The Usual Suspect 

Is Bill Harrison the victim of overzealous law enforcement? Or a man who got away with murder?

click to enlarge William "Bill" Harrison was arrested twice in 22 years for the same murder. Charges were dismissed both times.

PHOTO BY DOYLE MURPHY

William "Bill" Harrison was arrested twice in 22 years for the same murder. Charges were dismissed both times.

William "Bill" Harrison, gray-haired at 51 with a court-ordered electronic tracker on his ankle, looked up from his shed that evening in May to see one of his last remaining friends pull into the driveway.

The friend was excited, he could tell.

Harrison's attorney, Carrie Gerischer, had been trying to reach him, but either his prepaid phone was out of minutes or he just wasn't getting cell phone service in the rural valley west of Rolla. So she called Harrison's friend, who hopped in his car and drove twenty minutes along highways and backroads to deliver the news in person — prosecutors were dropping charges against Harrison in a 24-year-old murder case.

It wasn't joy Harrison felt, he says. More like resignation.

"I knew there was no possible way that they could have any evidence, unless it was manufactured, that I had anything to do with this," Harrison says now. "I was ready to go to trial and get this cleared up."

Phelps County prosecutors have long suspected the former mobile home repairman killed his drinking buddy, 26-year-old Jerry Wayne King, during a boozy July Fourth weekend in 1992. Proving it, however, was another matter.

In the '90s, a couple of veteran investigators had given it their best shot, arresting Harrison the day the body was found, only to have the prosecutor decide two months later that the case wasn't strong enough to take to trial.

Harrison was released from jail, but he was never cleared. In late 2013, a retired sheriff's detective was commissioned to review the cold case. He worked the file for about a year, eventually arresting Harrison on murder charges for a second time in the summer of 2014.

After two mistrials and shifting statements from witnesses, the current Phelps County prosecutor came to the same conclusion as his predecessor. He dismissed the case on May 18, the week before it was to go to trial.

Law enforcement officers claim that Harrison is the fish who keeps slipping off the hook.

"I'm convinced he killed Jerry Wayne King, and I'm disappointed that we aren't able to get justice for Jerry Wayne King and his family," Phelps County Prosecuting Attorney Brendon Fox says now. "Harrison will have to answer to his maker some day."

But Harrison and his attorney, Gerischer, say there's a simple reason no one has been able to make the case against him: He didn't do it. They claim investigators combined a few unrelated facts with rumors and statements from unreliable witnesses to pin charges on an innocent man. And they did it two times.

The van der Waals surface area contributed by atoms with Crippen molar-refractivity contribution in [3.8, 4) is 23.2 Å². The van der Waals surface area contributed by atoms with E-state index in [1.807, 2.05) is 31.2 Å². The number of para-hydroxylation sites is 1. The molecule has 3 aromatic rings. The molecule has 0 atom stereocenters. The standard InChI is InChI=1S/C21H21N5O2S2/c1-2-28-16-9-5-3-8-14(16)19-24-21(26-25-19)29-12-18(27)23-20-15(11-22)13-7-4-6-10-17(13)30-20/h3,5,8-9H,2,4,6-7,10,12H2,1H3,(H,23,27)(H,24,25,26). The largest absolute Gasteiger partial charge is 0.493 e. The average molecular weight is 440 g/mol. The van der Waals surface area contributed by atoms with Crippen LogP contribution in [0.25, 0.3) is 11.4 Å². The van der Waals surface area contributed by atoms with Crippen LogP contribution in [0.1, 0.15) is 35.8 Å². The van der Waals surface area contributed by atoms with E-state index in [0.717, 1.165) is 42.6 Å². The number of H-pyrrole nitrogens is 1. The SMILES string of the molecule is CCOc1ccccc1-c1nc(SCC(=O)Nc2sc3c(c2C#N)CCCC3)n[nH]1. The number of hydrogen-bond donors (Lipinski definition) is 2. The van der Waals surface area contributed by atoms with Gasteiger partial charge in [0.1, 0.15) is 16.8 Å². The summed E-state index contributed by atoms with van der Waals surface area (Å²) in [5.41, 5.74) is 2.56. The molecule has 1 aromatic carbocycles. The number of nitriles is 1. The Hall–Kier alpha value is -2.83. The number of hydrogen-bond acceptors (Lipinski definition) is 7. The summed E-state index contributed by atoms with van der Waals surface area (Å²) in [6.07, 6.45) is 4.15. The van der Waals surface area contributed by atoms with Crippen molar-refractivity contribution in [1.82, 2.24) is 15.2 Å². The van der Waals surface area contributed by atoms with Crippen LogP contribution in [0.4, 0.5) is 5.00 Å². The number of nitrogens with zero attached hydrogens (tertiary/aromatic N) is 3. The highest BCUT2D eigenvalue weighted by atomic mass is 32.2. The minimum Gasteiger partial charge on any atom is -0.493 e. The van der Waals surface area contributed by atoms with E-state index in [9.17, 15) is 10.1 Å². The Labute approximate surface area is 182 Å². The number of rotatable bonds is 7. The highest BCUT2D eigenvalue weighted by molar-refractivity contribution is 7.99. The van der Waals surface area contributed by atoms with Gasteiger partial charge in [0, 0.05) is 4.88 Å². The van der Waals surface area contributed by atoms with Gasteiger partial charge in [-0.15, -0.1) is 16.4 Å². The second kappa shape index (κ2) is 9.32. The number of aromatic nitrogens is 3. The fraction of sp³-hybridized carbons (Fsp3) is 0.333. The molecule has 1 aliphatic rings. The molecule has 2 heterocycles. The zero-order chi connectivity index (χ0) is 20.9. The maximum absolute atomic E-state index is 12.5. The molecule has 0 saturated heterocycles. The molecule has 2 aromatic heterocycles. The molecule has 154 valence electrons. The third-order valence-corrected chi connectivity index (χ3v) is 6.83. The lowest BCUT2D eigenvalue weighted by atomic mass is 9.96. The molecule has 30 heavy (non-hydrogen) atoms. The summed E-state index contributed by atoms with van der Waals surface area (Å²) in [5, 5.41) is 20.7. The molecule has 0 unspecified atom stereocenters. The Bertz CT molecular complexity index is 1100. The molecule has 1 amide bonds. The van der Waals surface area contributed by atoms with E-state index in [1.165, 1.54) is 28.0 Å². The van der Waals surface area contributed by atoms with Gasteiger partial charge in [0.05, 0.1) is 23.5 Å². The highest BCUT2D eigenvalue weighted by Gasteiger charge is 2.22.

"I didn't think there was no way they would do this twice," says Harrison, who lost his job after each arrest. "I couldn't believe they had done it in the first place."

The accusations have ruined his life, he says. He takes pills to fight anxiety and high blood pressure. The Walmart Distribution Center where Harrison worked for a decade fired him after the most recent arrest, and Gerischer estimates he's now more than $100,000 in debt. The worst part, Harrison says, is that because there has never been a trial, the case will just hang over him forever, always there if a new investigator wants to take another shot.

"I can't handle any more of these," he says. "Physically, emotionally — I wouldn't survive."

click to enlarge In 1992, teenage siblings were hiking to Gourd Creek Cave when pools of blood led them to a dead body. - PHOTO BY DOYLE MURPHY
  • PHOTO BY DOYLE MURPHY
  • In 1992, teenage siblings were hiking to Gourd Creek Cave when pools of blood led them to a dead body.

On the morning of July 7, 1992, a teenage brother and sister visiting the Rolla area from O'Fallon followed a gravel road around blind curves and steep declines to where it ends at the edge of a stream. Their grandfather had shown them the way to Gourd Creek Cave the night before, and they returned that Tuesday to explore.

The cave is a local secret. Four miles off the main highway and hidden away on unguarded private land, generations have sneaked in at night to drink beers along the path leading to the cave mouth. Tall trees hang overhead like the crest of a tunnel. Even in full daylight, it's shadowy and still.

The teen hikers parked at the trailhead and began to climb the rocky incline. They were less than two minutes into their hike when they stopped in horror. A large amount of blood had pooled midway up the trail.

The teens looked left and spotted another, smaller pool, and then one more just ahead. The fifteen-year-old boy's eyes scanned the ground and froze on a body lying halfway in the creek. The man was face up, tilted onto his left side. Water from the stream trickled past his bloodied head, and flies gathered at his eyes, nose and mouth.

The teens took it all in, and then they ran — racing up the road to their grandfather's house to call for help.

It was just after 8 a.m. Within an hour, Phelps County sheriff's deputies and a Missouri State Highway Patrol sergeant were combing the woods. They snapped pictures of anything that looked out of place or that was smeared with blood. A piece of carpet stained red, a cigarette filter left in one of the pools, a plastic laundry basket discarded near the body and an empty beer can sheathed in a black Harley-Davidson koozie were all photographed and packed into evidence bags.